Don't skip your doctor appt. because of COVID fears

‘It breaks my heart’: Fewer women getting mammograms due to COVID-19 fears
Posted at 4:18 PM, Sep 30, 2020
and last updated 2020-09-30 17:18:55-04

(NBC 26) — October kicks off Breast Cancer Awareness month, a topic many doctors say needs awareness. That's because thousands of people have been putting of their screenings because of fears of coronavirus.

While putting your cancer screening off for a few months may not impact you too much, it's skipping it all together which is worrying those in healthcare.

"Where I get concerned is patients who think 'Oh, I'll just skip it this year and do it next year," said Dr. Nina Desai, a radiation oncologist with ThedaCare. Adding, "I would tell patients I see the benefits of coming in and getting your screening done, greatly outweighs the risks of getting exposed to COVID."

Dr. Desai explaining data shows patients who get cancer detected early, not only impacts their overall prognosis, but can help lead to less aggressive treatments and potentially more options for how its treated.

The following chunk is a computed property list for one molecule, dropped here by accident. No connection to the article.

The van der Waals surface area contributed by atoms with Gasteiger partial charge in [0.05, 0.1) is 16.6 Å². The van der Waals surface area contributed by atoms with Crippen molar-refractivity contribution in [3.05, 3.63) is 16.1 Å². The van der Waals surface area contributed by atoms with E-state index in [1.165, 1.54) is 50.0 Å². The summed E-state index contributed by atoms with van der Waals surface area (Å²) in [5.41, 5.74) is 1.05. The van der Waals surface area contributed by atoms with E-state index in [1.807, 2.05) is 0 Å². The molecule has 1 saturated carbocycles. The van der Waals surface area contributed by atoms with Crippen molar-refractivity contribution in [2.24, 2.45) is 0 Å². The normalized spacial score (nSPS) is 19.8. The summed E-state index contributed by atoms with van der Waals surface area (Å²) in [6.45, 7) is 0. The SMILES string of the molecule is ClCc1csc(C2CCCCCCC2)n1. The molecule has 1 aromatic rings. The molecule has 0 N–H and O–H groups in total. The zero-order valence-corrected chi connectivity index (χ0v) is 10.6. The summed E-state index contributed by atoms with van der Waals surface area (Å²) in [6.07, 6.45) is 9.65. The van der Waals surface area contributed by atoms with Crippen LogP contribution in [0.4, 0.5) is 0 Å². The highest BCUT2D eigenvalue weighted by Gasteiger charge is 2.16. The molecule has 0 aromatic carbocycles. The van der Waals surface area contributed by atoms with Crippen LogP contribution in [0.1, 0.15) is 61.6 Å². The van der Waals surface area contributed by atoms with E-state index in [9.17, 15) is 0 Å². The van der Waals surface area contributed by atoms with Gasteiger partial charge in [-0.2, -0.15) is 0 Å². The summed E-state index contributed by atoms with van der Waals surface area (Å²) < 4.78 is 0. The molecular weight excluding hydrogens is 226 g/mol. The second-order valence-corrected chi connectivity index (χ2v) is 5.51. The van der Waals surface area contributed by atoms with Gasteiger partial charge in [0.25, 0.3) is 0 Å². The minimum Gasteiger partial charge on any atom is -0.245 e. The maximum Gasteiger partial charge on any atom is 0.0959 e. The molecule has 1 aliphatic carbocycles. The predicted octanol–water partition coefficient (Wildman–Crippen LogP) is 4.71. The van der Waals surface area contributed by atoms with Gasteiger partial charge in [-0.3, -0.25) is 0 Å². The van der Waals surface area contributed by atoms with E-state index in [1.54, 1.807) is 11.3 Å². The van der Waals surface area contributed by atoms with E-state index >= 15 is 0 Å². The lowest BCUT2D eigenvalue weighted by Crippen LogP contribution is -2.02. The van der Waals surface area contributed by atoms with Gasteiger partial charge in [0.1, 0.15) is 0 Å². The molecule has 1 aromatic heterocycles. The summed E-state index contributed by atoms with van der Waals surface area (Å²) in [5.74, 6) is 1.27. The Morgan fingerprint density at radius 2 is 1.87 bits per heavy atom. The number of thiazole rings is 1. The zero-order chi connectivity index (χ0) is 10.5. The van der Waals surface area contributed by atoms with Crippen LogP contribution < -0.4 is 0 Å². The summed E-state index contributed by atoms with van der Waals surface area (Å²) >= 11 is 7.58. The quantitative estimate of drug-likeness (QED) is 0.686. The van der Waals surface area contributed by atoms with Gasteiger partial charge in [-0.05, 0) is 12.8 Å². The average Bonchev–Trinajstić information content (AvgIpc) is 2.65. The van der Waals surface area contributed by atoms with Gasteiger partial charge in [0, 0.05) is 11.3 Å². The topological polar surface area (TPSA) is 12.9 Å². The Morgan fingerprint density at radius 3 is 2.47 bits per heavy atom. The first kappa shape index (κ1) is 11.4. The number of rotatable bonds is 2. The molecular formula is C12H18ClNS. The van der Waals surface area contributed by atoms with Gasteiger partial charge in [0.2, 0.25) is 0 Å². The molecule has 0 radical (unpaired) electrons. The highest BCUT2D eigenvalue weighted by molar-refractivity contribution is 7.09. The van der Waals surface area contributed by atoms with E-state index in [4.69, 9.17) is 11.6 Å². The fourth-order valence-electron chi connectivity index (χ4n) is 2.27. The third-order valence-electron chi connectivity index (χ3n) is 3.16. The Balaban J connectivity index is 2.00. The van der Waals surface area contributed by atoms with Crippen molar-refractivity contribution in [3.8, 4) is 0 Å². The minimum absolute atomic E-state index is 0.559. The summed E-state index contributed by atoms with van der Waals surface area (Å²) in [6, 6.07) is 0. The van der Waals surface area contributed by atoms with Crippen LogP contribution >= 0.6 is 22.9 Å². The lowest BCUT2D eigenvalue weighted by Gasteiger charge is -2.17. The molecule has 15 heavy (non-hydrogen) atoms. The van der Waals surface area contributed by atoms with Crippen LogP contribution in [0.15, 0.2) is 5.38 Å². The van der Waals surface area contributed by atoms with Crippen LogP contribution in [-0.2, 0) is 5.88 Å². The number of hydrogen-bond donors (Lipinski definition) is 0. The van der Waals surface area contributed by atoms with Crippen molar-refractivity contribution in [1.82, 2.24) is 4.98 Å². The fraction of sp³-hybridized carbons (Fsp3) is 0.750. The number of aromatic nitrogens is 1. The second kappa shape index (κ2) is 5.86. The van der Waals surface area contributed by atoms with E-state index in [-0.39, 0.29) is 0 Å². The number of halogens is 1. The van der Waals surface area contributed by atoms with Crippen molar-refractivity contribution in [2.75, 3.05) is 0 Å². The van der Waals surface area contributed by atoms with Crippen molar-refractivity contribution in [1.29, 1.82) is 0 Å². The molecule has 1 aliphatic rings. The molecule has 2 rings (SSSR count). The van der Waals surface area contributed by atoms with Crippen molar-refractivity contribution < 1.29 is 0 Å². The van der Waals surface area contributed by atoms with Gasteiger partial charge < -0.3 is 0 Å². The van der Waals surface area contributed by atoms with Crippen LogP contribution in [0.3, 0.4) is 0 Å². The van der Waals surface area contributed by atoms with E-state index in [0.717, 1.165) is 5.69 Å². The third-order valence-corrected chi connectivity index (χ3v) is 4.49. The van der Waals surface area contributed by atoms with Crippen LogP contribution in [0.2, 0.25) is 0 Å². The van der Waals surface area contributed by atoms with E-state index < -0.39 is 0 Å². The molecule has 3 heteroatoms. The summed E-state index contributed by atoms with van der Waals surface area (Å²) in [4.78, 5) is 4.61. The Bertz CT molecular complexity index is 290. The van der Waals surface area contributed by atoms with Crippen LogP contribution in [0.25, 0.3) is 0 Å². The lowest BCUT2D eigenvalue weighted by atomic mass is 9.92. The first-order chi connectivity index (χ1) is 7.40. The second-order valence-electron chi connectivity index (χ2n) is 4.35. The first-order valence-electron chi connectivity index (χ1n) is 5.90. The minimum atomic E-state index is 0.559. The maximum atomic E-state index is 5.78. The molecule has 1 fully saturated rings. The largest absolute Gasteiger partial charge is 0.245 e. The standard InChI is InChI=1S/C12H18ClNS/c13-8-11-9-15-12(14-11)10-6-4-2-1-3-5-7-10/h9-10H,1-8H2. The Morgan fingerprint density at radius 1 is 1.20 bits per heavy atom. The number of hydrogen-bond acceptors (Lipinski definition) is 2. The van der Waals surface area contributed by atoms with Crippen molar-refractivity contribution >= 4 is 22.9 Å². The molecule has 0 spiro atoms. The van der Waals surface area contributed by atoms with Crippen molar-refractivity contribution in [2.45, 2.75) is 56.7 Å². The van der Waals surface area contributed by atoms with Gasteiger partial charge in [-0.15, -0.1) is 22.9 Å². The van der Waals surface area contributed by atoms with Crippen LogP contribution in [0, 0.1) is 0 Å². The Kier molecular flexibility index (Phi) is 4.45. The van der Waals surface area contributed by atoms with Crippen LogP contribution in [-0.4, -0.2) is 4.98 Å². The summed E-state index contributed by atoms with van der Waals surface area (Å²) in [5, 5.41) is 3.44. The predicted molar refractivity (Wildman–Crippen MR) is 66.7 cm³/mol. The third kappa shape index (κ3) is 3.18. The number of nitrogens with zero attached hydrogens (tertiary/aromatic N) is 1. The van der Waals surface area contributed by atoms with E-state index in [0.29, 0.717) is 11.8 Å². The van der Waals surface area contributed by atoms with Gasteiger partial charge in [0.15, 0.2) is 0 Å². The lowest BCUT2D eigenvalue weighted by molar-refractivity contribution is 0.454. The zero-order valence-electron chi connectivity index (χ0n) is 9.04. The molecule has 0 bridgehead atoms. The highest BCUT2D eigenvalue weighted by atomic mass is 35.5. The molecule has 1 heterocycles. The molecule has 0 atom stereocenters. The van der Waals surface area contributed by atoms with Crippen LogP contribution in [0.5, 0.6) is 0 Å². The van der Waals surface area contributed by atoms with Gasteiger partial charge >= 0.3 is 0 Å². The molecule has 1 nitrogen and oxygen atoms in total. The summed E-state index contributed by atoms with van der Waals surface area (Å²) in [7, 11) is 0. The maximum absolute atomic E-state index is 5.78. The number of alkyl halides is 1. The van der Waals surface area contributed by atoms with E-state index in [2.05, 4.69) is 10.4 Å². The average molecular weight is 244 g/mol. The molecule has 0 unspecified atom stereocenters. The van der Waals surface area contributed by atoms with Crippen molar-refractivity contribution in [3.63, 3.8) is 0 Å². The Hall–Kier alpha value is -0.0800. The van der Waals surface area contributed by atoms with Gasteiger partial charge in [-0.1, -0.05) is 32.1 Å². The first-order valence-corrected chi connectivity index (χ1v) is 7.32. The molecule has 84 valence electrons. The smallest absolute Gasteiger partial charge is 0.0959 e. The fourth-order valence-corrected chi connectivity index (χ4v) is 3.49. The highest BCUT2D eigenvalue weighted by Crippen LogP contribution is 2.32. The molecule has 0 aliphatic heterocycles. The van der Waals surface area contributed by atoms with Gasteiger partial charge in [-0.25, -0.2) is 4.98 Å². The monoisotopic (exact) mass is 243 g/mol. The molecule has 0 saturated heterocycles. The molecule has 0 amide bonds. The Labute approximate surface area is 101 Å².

The impact of delayed care is something that could also lead to another worse outcome down the line.

"From the NCI [National Cancer Institute], they're suggesting, they actually model the impact of COVID over the next decade, and this model suggests that we could see an excess of over 10,000 excess deaths from breast and colon cancer in the next decade due to COVID, that's huge," Dr. Desai said.

If you are worried or have questions about the virus or your screening, Dr. Desai said to reach out to your physician. They can help answer any questions you may have, adding "we're doing everything possible so when you come here you are feeling safe." She also suggests starting breast cancer screenings at the age of 40, as its been proven to help decrease breast cancer mortality.